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Chicago Tribune Co. v. Industrial Com.






Appeal from the Circuit Court of Cook County; the Hon. Arthur Dunne, Judge, presiding.


Claimant, Frankie Jenkins, filed her application for adjustment of claim against her employer, respondent Chicago Tribune Company. The claim arose out of a slip and fall on respondent's premises. The arbitrator awarded permanent partial disability to the extent of 8%, temporary total disability, and medical expenses. Both parties appealed to the Industrial Commission. In a split decision the Commission affirmed the permanent partial disability but reduced it to 5%, and reversed the award of temporary total disability and medical expenses. Respondent appealed to the circuit court of Cook County. That court affirmed the permanent partial disability of 5%, but reversed the Commission and reinstated the arbitrator's award of temporary total disability and medical expenses.

Respondent has appealed, claiming that the injury did not arise out of and in the course of employment; or in the alternative, that the circuit court's reinstatement of temporary total disability and medical expenses was erroneous. The permanent partial disability award has not been appealed. We affirm the circuit court's order, thus affirming in part and reversing in part the order of the Commission.

Claimant was employed by respondent as a data control clerk and worked on the eighth floor of what was called the Nathan Hale Building, a part of the Tribune complex of buildings on North Michigan Avenue in Chicago. On the morning of February 5, 1979, the date of the accident, claimant entered the premises on her way to work through the lobby of the tower building, passed through a doorway into what was called the "Nathan Hale Gallery." Shortly after entering this gallery she slipped and fell at the bottom of a ramp.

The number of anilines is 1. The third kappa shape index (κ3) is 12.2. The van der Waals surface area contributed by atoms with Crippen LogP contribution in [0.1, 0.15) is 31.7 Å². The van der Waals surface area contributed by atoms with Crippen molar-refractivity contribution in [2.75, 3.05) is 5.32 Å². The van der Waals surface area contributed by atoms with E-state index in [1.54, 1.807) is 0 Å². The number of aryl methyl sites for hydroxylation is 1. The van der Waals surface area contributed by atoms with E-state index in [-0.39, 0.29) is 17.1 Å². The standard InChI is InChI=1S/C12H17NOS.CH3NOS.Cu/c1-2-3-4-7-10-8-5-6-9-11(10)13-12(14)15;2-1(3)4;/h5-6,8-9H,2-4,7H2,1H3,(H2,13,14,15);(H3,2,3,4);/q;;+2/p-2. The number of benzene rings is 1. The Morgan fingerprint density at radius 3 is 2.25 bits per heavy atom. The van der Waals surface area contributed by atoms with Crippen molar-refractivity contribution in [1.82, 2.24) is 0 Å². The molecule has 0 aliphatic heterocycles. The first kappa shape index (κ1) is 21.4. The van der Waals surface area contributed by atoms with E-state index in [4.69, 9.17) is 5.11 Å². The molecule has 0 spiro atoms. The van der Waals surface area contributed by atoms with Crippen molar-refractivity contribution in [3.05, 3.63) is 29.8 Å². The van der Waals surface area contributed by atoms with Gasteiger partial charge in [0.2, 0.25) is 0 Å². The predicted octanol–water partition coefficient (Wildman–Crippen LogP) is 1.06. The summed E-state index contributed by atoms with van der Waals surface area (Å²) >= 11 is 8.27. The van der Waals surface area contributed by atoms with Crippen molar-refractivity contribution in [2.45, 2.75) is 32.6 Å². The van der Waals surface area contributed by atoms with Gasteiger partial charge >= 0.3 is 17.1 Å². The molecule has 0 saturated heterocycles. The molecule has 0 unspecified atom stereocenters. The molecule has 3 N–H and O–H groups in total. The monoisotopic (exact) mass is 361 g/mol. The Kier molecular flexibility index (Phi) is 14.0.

Only three witnesses appeared at the arbitration hearing: the claimant and two security guards who worked for respondent at the time of the accident. Claimant testified that after she entered the gallery her left foot went straight out in front of her and she fell backwards, in the process striking her head on a ledge which ran along the wall of the gallery. She fell flat on the floor and was unconscious for a short period of time. The floor was of linoleum, and claimant did not recall whether it was wet or dry. She stated she did not know what caused her to fall, but she did not faint nor trip over her feet.

The gallery was used by Tribune employees and the public. A coffee shop and other stores open to the public were located in the gallery.

After she fell claimant stated that she felt pain and numbness throughout her body. She remained in the floor until a nurse from the medical department of respondent arrived with a wheelchair and transported her to the medical department, where she received some treatment and returned to work. About 4 p.m. she received permission to leave because of pain and stiffness in her lower back, shoulders, and neck.

Claimant testified that two days after the accident, February 7, 1979, she consulted with Dr. Aquino and continued to see him once a week for three weeks following the initial consultation. He took X rays and prescribed muscle relaxants and bed rest. She also testified that she was examined by Drs. Busch and Hirshfield on April 24, 1979, and December 16, 1980.